Santos-Dumont's aviation feats made him a celebrity in Europe and throughout the world. He won several more prizes and became a friend to millionaires, aviation pioneers, and royalty. In 1903 Aida de Acosta piloted Santos-Dumont's airship. In 1904, he went to the United States and was invited to the White House to meet U.S. President Theodore Roosevelt.
In 1904, Santos-Dumont shipped his new airship No. 7 (also called Racer), from Paris to St. Louis to fly at the Louisiana Purchase Exposition, to compete for the Grand Prize of $100,000 which was to be given to a flying machine (of any sort) that could make three round-trip flights over a 24 km (15 mile) “L”-shaped course at an overall average speed of 32 kph (20 mph),later reduced to 24 kph (15 mph). It was also necessary for the machine to land without damage to craft or crew not more than 46 m (150 ft) from the starting point. Because he was probably the best-known aviator at the time, the Fair committee went to great lengths to ensure his participation, including modifying the rules. However, upon arrival in St. Louis, Santos-Dumont found his airship’s gas bag to be irreparably damaged. Sabotage, although suspected, was never proven, and Santos-Dumont did not participate in the contest after suspicion of the deed, a repeat of a similar incident in Boston, began to focus somewhat absurdly on Santos- Dumont himself. He indignantly left the Fair and returned immediately to France.
The public eagerly followed his daring exploits. Parisians affectionately dubbed Santos-Dumont le petit Santos. The fashionable folk of the day mimicked various aspects of his style of dress, from his high collared shirts to his signature Panama hat. He was, and remains to this day, a prominent folk hero in his native Brazil.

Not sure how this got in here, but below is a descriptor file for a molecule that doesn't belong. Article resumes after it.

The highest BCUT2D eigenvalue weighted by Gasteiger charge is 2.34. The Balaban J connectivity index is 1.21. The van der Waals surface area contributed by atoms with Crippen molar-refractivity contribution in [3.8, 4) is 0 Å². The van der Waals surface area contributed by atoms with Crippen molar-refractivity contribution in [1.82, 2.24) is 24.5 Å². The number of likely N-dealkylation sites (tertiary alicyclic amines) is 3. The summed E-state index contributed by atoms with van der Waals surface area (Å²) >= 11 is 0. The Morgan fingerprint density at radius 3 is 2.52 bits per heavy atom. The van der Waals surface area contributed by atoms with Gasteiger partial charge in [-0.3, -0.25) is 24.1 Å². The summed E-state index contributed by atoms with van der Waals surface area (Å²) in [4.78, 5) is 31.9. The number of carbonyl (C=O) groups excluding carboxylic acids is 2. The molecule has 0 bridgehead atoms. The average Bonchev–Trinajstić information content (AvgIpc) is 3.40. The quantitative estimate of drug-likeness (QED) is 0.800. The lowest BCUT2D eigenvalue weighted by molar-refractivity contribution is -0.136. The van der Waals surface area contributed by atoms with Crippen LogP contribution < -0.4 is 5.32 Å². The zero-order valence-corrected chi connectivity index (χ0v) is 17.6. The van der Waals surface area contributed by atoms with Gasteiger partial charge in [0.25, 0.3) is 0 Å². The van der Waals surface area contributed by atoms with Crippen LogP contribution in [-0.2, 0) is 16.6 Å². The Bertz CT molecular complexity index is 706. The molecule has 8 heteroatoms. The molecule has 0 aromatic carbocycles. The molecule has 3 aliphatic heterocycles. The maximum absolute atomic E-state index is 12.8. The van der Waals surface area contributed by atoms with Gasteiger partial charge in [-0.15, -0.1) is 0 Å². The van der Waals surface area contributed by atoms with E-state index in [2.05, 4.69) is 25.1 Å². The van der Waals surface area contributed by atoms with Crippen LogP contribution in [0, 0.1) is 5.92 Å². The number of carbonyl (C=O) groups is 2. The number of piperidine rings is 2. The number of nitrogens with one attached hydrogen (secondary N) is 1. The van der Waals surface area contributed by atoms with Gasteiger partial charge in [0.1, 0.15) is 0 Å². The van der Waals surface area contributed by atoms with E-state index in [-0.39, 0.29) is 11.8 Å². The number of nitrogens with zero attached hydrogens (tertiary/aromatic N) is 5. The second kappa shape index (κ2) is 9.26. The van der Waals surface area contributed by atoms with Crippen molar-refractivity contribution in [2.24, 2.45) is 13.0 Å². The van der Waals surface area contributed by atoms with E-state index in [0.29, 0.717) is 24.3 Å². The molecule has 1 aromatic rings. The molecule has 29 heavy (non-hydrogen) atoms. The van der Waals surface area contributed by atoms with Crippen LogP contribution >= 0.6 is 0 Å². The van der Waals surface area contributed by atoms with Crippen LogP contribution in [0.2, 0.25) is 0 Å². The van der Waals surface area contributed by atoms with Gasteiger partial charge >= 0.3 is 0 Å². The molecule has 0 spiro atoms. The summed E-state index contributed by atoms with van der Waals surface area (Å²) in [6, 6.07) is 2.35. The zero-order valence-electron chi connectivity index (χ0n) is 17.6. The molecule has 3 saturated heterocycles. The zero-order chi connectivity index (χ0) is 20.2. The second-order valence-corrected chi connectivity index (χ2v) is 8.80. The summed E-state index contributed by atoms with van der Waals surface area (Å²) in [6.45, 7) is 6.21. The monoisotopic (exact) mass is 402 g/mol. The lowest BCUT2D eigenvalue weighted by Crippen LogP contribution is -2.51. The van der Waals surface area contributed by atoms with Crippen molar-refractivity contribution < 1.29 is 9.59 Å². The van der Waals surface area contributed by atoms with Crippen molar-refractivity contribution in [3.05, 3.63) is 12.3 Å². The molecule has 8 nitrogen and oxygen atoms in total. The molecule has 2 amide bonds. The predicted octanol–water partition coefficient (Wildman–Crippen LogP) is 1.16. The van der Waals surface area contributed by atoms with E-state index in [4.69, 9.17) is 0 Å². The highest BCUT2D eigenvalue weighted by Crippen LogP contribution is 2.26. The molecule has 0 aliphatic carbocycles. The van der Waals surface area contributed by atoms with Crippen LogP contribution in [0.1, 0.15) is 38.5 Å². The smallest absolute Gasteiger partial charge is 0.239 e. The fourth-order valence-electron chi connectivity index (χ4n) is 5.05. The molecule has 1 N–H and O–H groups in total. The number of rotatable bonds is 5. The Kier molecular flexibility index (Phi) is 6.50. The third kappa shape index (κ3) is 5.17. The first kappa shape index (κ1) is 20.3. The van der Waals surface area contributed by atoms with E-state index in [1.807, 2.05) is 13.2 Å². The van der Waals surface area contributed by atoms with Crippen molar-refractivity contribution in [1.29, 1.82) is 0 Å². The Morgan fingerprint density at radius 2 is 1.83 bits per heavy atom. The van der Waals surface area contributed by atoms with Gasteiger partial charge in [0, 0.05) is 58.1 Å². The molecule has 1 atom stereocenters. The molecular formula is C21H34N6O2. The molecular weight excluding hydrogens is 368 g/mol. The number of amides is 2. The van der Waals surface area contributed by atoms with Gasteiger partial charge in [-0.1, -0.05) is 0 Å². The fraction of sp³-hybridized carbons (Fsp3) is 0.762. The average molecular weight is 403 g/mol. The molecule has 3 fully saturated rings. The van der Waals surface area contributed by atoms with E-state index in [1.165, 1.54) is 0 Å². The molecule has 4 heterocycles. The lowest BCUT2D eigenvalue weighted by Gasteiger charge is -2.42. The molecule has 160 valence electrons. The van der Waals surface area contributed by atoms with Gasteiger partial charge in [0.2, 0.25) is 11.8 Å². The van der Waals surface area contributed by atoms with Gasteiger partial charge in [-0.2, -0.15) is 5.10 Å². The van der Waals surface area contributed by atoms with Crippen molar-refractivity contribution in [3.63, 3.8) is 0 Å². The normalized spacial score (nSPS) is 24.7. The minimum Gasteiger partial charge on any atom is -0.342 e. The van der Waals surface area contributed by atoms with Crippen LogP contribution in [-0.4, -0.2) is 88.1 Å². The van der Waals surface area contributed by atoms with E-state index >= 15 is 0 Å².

Although Santos-Dumont continued to work on dirigibles, his primary interest soon turned to heavier-than-air aircraft. By 1905, he had finished his first fixed-wing aircraft design, and also a helicopter. Santos-Dumont finally achieved his dream of flying an aircraft on 23 October 1906 by piloting the 14-bis before a large crowd of witnesses for a distance of 60 metres (197 ft) at a height of about five meters or less (15 ft). This well-documented event was the first flight verified by the Aéro-Club de France of a powered heavier-than-air machine in Europe and won the Deutsch-Archdeacon Price for the first officially observed flight further than 25 meters. On 12 November 1906, Santos-Dumont set the first world record recognized by the Federation Aeronautique Internationale by flying 220 metres in 21.5 seconds.
Santos-Dumont made other contributions to the field of aircraft design. He added movable surfaces, the precursor to ailerons, between the wings in an effort to gain more lateral stability than was offered by the 14-bis wing dihedral. He also pushed for and exploited substantial improvements in engine power-to-weight ratio, and other refinements in aircraft construction techniques.